Google faces fresh attention amid claims of antitrust-style behavior with its Google+ search integration today, after accusations that it has been fraudulently attempting to muscle out a Kenyan local services startup. Mocality Kenya, a business database company that uses paid crowdsourcing to flesh out its entries, discovered what appears to be evidence that Google’s Getting Kenyan Businesses Online has been carrying out “a human-powered, systematic, months-long, fraudulent … attempt to undermine our business, being perpetrated from call centres on 2 continents.”
Mocality had noticed a rising number of calls from businesses asking for help with “their websites”, but were left confused as that wasn’t a service they in fact offered. Digging through the server logs they found evidence that a team of people – from Google IP addresses – had been “systematically accessing” business contact details.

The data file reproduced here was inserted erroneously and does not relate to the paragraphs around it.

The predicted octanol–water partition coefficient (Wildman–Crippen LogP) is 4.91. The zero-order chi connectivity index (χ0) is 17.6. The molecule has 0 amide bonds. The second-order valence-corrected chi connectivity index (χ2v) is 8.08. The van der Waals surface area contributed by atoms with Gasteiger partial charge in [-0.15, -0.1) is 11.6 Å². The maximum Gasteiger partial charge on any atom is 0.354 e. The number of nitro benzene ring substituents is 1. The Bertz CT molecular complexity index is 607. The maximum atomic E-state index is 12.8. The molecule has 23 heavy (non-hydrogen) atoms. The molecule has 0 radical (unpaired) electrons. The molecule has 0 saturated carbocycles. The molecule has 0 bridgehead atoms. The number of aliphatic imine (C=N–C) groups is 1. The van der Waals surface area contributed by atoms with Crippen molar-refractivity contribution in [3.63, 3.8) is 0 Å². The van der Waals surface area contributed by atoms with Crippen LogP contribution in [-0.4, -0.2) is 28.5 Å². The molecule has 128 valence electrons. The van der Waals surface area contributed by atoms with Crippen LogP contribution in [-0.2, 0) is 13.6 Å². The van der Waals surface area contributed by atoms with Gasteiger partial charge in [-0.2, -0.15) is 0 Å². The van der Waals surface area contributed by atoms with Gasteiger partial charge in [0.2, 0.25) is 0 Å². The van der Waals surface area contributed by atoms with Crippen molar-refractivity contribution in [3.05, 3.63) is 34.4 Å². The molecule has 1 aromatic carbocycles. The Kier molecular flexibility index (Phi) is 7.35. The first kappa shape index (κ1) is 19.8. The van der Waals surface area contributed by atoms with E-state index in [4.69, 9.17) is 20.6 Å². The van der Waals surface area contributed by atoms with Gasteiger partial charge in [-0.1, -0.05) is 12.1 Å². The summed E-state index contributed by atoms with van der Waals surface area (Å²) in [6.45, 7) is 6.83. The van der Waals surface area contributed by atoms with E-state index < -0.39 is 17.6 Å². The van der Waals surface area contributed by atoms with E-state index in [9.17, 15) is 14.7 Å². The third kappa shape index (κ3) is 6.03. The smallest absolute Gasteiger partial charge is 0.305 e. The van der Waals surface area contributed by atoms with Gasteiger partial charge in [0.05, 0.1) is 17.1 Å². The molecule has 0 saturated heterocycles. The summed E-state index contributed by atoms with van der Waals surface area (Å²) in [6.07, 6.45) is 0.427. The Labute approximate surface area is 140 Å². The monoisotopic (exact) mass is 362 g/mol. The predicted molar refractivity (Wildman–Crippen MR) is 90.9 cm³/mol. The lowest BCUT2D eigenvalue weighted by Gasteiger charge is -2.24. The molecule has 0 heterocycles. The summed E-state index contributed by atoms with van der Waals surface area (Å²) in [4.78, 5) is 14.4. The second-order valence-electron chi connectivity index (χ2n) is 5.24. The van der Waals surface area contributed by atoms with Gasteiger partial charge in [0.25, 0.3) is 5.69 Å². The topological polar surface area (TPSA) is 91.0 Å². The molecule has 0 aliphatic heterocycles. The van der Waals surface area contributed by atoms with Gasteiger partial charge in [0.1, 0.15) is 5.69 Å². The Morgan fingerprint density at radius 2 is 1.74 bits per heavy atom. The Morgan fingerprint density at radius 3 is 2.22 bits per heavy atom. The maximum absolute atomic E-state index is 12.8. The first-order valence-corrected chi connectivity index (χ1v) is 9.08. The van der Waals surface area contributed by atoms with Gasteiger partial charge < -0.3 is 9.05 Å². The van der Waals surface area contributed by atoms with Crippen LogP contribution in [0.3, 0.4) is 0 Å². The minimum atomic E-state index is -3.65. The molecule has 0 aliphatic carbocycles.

After tweaking the database to give a false phone number to some visitors from that IP – in fact, the number of Mocality’s own call center – the company recorded people claiming to be from Google Kenya, working in partnership with Mocality, and offering to set up business sites for them (as well as sell them a domain). Those calls ceased in late December, before starting up again from what appeared to be an Indian call center; some stat digging turned up evidence it was a Google India location.
As of January 11, Mocality says, it appears 30-percent of its database has been contacted. Google is yet to comment on the accusations, but with its search practices and attitude toward other businesses’ data coming under increasing attention from regulators, this isn’t likely to help the company maintain its “do no evil” reputation.
Update: Google has given us an official comment, which you can read here.